goserelin with or without tamoxifen in preperimenopausal patients
with advanced breast cancer: Results of a multicentric Italian study.
Ann Oncol 5:337-342, 1994.
15. Klijn JG, Seynaeve C, Beex L, et al: Combined treatment with
buserelin (LHRH-A) and tamoxifen (TAM) vs single treatment with each
drug alone in premenopausal metastatic breast cancer: Preliminary
results of EORTC study 10881 (abstract). Proc Am Soc Clin Oncol
16. Jonat W, Kaufmann M, Blamey RW, et al: A randomized study to
compare the effect of the luteinizing hormone-releasing hormone
(LHRH) analogue goserelin with or without tamoxifen in pre- and
perimenopausal patients with advanced breast cancer. Eur J Cancer
17. Buzdar AU, Plourde PV, Hortobagyi GN: Aromatase inhibitors in
metastatic breast cancer. Semin Oncol 23:28-32, 1996.
18. Buzdar AU, Jonat W, Howell A, et al: Anastrozole vs megestrol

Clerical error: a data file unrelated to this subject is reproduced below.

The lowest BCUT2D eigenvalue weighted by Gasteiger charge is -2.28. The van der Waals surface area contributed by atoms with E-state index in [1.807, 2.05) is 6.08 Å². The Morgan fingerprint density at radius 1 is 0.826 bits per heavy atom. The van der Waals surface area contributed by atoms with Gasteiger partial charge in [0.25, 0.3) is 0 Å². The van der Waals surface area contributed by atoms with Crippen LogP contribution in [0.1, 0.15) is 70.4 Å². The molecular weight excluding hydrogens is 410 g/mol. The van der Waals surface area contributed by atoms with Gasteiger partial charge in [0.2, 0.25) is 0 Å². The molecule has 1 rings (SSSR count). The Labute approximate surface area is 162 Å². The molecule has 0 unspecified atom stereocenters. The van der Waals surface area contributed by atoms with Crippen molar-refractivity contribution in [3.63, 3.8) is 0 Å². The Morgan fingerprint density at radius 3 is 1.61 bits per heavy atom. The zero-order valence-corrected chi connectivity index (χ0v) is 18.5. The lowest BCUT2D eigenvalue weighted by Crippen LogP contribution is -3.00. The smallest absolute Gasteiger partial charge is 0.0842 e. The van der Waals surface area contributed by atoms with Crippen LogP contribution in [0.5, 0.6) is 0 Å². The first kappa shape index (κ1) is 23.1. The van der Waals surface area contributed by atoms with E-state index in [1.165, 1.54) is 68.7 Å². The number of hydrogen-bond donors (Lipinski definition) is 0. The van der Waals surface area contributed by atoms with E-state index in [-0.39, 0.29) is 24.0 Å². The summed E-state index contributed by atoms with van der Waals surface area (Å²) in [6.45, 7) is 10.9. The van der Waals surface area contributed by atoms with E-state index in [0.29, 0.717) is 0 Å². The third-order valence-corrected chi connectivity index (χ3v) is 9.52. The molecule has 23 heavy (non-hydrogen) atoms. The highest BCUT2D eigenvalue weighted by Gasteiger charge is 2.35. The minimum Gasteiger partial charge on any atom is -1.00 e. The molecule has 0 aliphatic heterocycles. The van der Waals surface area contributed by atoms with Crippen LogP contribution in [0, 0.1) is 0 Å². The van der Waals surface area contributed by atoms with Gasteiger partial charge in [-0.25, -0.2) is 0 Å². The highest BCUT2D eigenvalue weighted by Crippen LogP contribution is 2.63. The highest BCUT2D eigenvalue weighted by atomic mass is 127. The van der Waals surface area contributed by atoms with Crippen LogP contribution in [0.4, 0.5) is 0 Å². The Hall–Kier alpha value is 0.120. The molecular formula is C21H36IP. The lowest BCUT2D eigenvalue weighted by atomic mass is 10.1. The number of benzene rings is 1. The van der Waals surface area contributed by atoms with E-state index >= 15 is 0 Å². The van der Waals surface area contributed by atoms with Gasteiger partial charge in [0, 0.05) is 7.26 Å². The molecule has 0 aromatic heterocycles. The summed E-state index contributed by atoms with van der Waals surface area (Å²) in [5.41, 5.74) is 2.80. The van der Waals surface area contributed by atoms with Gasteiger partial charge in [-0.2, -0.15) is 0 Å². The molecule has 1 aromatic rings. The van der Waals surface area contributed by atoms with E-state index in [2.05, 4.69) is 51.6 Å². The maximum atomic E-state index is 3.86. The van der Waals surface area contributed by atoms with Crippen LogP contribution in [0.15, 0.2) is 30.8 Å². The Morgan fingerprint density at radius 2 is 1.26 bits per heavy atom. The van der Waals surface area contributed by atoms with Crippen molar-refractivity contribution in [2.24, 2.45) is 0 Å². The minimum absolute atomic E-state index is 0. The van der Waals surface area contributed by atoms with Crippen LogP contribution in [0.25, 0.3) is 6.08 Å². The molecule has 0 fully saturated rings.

acetate in the treatment of postmenopausal women with advanced breast
carcinoma: Results of a survival update based on a combined analysis
of data from two mature phase III trials: Arimidex Study Group.
Cancer 83(6):1142-1152, 1998.
19. Dombernowsky P, Smith I, Falkson G, et al: Letrozole, a new oral
aromatase inhibitor for advanced breast cancer: Double-blind
randomized trial showing a dose effect and improved efficacy and
tolerability compared with megestrol acetate. J Clin Oncol
20. Kaufman M, Bajetta E, Dirix LY et al: Survival advantage of
exemestane [Aromasin] over megestrol acetate in postmenopausal women
with advanced breast cancer refractory to tamoxifen: Results of a
phase II randomized double-blind study (abstract). Proc Am Soc Clin
Oncol 18:109a, 1999.
21. Fossati R, Confalonieri C, Torri V, et al: Cytotoxic and hormonal